PARIS – Le Figaro newspaper this month released archived plans of a fake Paris designed as a diversion during World War I. The plans, originally appearing in The London Illustrated News in 1920 were unearthed to shed some new light on this little known project of urban innovation.
Paris has been a frontrunner in dynamic urban planning through the ages. In the latter half the 19th century, Napoleon III and his engineer Eugène Haussman famously tore down entire swatches of homes to create the trademark Parisian boulevards and parks today. More recently, in 2009 President Nicolas Sarkozy has moved forward wit his project entitled Grand Paris to increase tourism and transit systems outside of Paris.
During World War I, fear of German air bombings prompted the government to alter the urban landscape in an entirely different way. Essentially, it had to create dummy sites around Paris in the near suburbs to lure German bombers away from the densely populated French capital.
According to the documents, Fernand Jacopozzi, the Italian engineer who designed lighting systems for the Eiffel Tower and the Champs Elysées, stepped in to create the fake neighborhoods and industrial centers. He relied on carefully lit landscapes to recreate Parisian landmarks to divert nighttime bombings.
For example, using wooden buildings with canvas roofs, Jacopozzi recreated lighting that would have been similar to that of a dirty glass-roofed factory. In addition to an imitation Gare de l’Est train station and fake Champs Elysées, the design included all sorts of variations and colors of lights to convince nocturnal German bombers, in an age before radar, that they were in fact targeting Paris. According to the plans, it was "a 'city' created to be bombarded."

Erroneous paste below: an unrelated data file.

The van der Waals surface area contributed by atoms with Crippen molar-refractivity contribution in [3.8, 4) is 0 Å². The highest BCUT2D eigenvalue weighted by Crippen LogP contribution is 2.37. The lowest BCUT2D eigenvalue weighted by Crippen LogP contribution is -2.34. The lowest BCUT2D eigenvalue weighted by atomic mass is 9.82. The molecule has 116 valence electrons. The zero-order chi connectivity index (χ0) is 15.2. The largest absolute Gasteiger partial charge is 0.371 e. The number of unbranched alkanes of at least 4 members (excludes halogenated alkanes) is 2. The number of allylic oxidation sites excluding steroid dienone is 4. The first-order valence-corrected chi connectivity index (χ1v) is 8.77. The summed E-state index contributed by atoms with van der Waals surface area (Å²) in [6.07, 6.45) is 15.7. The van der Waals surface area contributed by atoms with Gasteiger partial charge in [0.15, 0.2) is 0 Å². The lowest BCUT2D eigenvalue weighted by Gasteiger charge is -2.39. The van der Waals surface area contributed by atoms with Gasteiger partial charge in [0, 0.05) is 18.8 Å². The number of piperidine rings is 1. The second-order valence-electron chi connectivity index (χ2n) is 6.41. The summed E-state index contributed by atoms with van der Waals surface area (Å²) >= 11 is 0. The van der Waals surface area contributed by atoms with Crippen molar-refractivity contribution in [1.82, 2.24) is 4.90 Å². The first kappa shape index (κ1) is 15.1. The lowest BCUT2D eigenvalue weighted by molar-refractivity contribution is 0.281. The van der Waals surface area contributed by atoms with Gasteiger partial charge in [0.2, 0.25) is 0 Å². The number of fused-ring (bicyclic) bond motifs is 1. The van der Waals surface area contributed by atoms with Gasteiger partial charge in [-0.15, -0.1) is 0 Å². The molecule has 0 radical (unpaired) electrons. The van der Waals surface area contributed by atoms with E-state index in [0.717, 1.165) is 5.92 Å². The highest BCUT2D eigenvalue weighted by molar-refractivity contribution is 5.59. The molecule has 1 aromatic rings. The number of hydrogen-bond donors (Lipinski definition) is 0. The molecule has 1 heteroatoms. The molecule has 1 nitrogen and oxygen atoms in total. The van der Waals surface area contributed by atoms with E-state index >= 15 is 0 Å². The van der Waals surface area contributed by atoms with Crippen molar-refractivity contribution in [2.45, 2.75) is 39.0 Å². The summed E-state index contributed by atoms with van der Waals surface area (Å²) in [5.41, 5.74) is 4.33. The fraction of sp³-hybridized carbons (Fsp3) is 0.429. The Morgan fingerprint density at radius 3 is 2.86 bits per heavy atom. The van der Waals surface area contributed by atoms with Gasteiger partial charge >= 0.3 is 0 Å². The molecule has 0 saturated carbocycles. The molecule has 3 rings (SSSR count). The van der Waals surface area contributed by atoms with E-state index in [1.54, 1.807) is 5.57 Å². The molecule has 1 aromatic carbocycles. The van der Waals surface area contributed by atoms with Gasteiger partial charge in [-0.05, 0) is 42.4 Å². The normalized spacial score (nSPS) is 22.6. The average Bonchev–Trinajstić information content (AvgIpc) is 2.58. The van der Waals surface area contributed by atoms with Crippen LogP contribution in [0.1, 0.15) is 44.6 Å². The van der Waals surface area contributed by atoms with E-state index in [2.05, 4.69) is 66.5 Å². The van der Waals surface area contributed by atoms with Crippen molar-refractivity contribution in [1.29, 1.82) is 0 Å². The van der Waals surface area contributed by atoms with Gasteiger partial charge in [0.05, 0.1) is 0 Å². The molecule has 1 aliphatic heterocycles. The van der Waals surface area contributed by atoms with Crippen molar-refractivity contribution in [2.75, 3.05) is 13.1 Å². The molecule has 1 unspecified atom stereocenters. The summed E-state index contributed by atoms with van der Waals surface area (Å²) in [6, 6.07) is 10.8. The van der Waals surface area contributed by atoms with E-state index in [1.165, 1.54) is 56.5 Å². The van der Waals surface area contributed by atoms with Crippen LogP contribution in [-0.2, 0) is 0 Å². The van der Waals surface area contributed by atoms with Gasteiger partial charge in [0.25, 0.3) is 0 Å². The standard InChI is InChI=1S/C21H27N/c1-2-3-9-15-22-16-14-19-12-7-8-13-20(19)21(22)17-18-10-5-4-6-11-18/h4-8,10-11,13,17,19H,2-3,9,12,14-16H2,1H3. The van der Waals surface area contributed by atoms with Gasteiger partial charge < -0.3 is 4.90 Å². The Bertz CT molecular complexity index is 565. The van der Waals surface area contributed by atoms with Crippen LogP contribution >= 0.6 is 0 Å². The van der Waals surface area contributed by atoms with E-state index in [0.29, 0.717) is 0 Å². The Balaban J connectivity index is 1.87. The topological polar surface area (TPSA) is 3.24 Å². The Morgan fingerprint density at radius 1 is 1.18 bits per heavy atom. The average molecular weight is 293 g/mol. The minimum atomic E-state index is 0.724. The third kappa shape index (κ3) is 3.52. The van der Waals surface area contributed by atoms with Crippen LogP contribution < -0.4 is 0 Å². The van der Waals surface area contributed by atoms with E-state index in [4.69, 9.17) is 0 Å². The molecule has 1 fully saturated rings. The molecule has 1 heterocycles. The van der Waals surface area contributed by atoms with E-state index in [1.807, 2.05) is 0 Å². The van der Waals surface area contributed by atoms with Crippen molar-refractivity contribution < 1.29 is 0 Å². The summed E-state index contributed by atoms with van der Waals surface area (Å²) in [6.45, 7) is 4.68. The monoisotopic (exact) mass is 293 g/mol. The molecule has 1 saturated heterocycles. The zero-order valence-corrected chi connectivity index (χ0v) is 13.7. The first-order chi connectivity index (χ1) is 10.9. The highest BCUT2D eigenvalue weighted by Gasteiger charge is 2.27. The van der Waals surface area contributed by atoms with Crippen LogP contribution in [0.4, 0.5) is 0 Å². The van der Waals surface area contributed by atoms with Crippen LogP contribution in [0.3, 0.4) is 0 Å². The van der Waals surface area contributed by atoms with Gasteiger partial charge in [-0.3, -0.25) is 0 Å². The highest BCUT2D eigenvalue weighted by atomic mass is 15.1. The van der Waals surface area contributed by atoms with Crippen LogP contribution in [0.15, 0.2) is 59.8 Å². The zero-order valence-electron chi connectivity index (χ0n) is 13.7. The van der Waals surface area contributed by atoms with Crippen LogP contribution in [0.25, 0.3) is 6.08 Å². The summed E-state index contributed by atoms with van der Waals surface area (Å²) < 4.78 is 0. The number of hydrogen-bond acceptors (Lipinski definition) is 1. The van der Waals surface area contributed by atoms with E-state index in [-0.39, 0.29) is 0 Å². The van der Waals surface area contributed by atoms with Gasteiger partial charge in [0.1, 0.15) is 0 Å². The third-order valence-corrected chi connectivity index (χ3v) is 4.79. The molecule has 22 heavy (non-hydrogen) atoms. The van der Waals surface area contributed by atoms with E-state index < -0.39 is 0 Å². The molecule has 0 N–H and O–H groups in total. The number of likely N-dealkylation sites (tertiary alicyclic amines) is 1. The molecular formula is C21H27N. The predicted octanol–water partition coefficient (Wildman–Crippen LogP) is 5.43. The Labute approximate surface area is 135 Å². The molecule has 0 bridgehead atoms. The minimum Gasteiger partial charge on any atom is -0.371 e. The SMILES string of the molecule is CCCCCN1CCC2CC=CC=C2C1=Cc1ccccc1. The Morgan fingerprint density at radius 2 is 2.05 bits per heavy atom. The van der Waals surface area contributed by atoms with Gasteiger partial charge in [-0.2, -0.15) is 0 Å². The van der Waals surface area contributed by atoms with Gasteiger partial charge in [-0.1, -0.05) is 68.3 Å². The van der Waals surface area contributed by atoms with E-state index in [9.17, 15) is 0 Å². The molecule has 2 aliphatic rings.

Most of thee fake sites were completed after the last raids on Paris in 1918 and thus never tested. This project went largely unnoticed by those who focus on Parisian history. Tour director for Oui Paris Tours, Tyler Arcaro, said this is the first time he heard about the sham city. “I am not surprised that this story has finally seen the light of the day, but I am always intrigued when new facts and information finally unearth themselves decades, sometimes centuries later,” he said.
With over 2500 years of Parisian history to cover, Arcaro researches history and culture to share with his clients, but he believes many secrets are still to be discovered. “And for as well-documented and visited as Paris is, we constantly learn new things about her,” he said.
Photo: Europe 1
This post was originally published on Smartplanet.com